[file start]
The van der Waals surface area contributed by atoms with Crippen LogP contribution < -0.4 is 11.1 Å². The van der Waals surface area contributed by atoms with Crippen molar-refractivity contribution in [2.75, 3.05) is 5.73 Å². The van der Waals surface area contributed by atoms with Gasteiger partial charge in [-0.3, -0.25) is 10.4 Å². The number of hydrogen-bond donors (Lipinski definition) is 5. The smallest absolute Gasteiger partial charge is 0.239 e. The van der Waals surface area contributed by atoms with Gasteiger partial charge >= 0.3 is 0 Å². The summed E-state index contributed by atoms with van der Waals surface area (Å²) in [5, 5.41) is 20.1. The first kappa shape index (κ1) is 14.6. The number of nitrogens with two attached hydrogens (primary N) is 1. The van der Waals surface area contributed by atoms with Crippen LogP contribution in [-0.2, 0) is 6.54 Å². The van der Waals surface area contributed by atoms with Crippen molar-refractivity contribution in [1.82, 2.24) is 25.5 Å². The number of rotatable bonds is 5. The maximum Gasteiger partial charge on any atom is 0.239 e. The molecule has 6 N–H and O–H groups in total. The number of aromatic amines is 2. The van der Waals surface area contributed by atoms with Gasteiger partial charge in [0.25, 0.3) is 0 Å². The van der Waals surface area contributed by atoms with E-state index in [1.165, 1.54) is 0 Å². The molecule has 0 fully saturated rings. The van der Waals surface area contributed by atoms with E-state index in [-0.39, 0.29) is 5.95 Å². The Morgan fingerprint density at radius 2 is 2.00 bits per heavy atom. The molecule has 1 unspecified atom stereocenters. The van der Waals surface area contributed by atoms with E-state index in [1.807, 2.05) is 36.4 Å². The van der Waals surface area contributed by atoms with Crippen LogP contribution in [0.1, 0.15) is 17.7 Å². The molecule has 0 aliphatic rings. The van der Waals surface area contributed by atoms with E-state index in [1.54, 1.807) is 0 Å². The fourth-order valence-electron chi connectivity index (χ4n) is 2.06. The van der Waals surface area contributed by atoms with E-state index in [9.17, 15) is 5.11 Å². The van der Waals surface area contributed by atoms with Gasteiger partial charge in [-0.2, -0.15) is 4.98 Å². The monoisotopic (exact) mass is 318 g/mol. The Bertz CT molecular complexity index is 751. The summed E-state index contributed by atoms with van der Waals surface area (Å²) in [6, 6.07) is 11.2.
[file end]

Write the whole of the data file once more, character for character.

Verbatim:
The van der Waals surface area contributed by atoms with Crippen LogP contribution < -0.4 is 11.1 Å². The van der Waals surface area contributed by atoms with Crippen molar-refractivity contribution in [2.75, 3.05) is 5.73 Å². The van der Waals surface area contributed by atoms with Gasteiger partial charge in [-0.3, -0.25) is 10.4 Å². The number of hydrogen-bond donors (Lipinski definition) is 5. The smallest absolute Gasteiger partial charge is 0.239 e. The van der Waals surface area contributed by atoms with Gasteiger partial charge >= 0.3 is 0 Å². The summed E-state index contributed by atoms with van der Waals surface area (Å²) in [5, 5.41) is 20.1. The first kappa shape index (κ1) is 14.6. The number of nitrogens with two attached hydrogens (primary N) is 1. The van der Waals surface area contributed by atoms with Crippen LogP contribution in [-0.2, 0) is 6.54 Å². The van der Waals surface area contributed by atoms with Crippen molar-refractivity contribution in [1.82, 2.24) is 25.5 Å². The number of rotatable bonds is 5. The maximum Gasteiger partial charge on any atom is 0.239 e. The molecule has 6 N–H and O–H groups in total. The number of aromatic amines is 2. The van der Waals surface area contributed by atoms with Gasteiger partial charge in [0.25, 0.3) is 0 Å². The van der Waals surface area contributed by atoms with E-state index in [1.165, 1.54) is 0 Å². The molecule has 0 fully saturated rings. The van der Waals surface area contributed by atoms with E-state index in [-0.39, 0.29) is 5.95 Å². The Morgan fingerprint density at radius 2 is 2.00 bits per heavy atom. The molecule has 1 unspecified atom stereocenters. The van der Waals surface area contributed by atoms with E-state index in [1.807, 2.05) is 36.4 Å². The van der Waals surface area contributed by atoms with Crippen LogP contribution in [0.1, 0.15) is 17.7 Å². The molecule has 0 aliphatic rings. The van der Waals surface area contributed by atoms with E-state index in [1.54, 1.807) is 0 Å². The fourth-order valence-electron chi connectivity index (χ4n) is 2.06. The van der Waals surface area contributed by atoms with E-state index in [9.17, 15) is 5.11 Å². The van der Waals surface area contributed by atoms with Gasteiger partial charge in [-0.2, -0.15) is 4.98 Å². The monoisotopic (exact) mass is 318 g/mol. The Bertz CT molecular complexity index is 751. The summed E-state index contributed by atoms with van der Waals surface area (Å²) in [6, 6.07) is 11.2.